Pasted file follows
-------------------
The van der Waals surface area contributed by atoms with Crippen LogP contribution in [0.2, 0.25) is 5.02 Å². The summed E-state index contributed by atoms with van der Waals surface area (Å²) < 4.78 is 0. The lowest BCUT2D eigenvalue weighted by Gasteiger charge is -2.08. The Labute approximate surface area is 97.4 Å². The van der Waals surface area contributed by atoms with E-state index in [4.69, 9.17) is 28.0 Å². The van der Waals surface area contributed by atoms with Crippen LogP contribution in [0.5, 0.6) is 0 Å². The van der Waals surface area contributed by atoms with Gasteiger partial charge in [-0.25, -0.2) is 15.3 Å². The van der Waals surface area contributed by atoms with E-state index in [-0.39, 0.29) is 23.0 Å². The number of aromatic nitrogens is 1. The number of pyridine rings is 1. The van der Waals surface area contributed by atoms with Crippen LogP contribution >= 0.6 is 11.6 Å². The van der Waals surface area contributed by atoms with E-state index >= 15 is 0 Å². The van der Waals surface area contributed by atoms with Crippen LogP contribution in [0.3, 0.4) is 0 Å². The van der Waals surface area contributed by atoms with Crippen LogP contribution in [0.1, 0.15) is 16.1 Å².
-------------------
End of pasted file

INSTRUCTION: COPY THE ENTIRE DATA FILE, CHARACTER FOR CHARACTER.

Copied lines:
The van der Waals surface area contributed by atoms with Crippen LogP contribution in [0.2, 0.25) is 5.02 Å². The summed E-state index contributed by atoms with van der Waals surface area (Å²) < 4.78 is 0. The lowest BCUT2D eigenvalue weighted by Gasteiger charge is -2.08. The Labute approximate surface area is 97.4 Å². The van der Waals surface area contributed by atoms with E-state index in [4.69, 9.17) is 28.0 Å². The van der Waals surface area contributed by atoms with Crippen LogP contribution in [0.5, 0.6) is 0 Å². The van der Waals surface area contributed by atoms with Gasteiger partial charge in [-0.25, -0.2) is 15.3 Å². The van der Waals surface area contributed by atoms with E-state index in [-0.39, 0.29) is 23.0 Å². The number of aromatic nitrogens is 1. The number of pyridine rings is 1. The van der Waals surface area contributed by atoms with Crippen LogP contribution >= 0.6 is 11.6 Å². The van der Waals surface area contributed by atoms with E-state index >= 15 is 0 Å². The van der Waals surface area contributed by atoms with Crippen LogP contribution in [0.3, 0.4) is 0 Å². The van der Waals surface area contributed by atoms with Crippen LogP contribution in [0.1, 0.15) is 16.1 Å².